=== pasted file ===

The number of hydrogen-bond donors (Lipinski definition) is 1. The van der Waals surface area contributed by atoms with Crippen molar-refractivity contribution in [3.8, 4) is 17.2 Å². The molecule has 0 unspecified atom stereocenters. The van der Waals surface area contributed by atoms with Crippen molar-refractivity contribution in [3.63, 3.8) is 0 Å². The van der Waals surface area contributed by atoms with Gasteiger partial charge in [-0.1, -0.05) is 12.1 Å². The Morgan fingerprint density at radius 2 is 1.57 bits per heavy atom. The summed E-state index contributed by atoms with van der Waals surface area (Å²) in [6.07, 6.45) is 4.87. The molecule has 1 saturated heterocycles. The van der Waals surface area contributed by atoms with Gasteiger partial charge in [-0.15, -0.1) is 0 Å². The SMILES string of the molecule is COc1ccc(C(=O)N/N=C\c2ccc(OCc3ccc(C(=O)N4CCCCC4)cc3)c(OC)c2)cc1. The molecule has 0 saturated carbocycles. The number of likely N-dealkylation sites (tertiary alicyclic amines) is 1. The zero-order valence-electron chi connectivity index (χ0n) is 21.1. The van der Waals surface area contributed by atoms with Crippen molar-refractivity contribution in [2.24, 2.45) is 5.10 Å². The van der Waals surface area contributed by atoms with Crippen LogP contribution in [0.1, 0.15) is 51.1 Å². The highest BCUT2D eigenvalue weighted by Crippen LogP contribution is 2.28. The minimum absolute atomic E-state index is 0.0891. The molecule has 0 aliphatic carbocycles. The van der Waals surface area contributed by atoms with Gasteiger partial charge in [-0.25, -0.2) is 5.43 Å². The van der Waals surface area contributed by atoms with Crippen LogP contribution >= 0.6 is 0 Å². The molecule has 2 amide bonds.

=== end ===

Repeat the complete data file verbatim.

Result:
The number of hydrogen-bond donors (Lipinski definition) is 1. The van der Waals surface area contributed by atoms with Crippen molar-refractivity contribution in [3.8, 4) is 17.2 Å². The molecule has 0 unspecified atom stereocenters. The van der Waals surface area contributed by atoms with Crippen molar-refractivity contribution in [3.63, 3.8) is 0 Å². The van der Waals surface area contributed by atoms with Gasteiger partial charge in [-0.1, -0.05) is 12.1 Å². The Morgan fingerprint density at radius 2 is 1.57 bits per heavy atom. The summed E-state index contributed by atoms with van der Waals surface area (Å²) in [6.07, 6.45) is 4.87. The molecule has 1 saturated heterocycles. The van der Waals surface area contributed by atoms with Gasteiger partial charge in [-0.15, -0.1) is 0 Å². The SMILES string of the molecule is COc1ccc(C(=O)N/N=C\c2ccc(OCc3ccc(C(=O)N4CCCCC4)cc3)c(OC)c2)cc1. The molecule has 0 saturated carbocycles. The number of likely N-dealkylation sites (tertiary alicyclic amines) is 1. The zero-order valence-electron chi connectivity index (χ0n) is 21.1. The van der Waals surface area contributed by atoms with Crippen molar-refractivity contribution in [2.24, 2.45) is 5.10 Å². The van der Waals surface area contributed by atoms with Crippen LogP contribution in [0.1, 0.15) is 51.1 Å². The highest BCUT2D eigenvalue weighted by Crippen LogP contribution is 2.28. The minimum absolute atomic E-state index is 0.0891. The molecule has 0 aliphatic carbocycles. The van der Waals surface area contributed by atoms with Gasteiger partial charge in [-0.25, -0.2) is 5.43 Å². The van der Waals surface area contributed by atoms with Crippen LogP contribution >= 0.6 is 0 Å². The molecule has 2 amide bonds.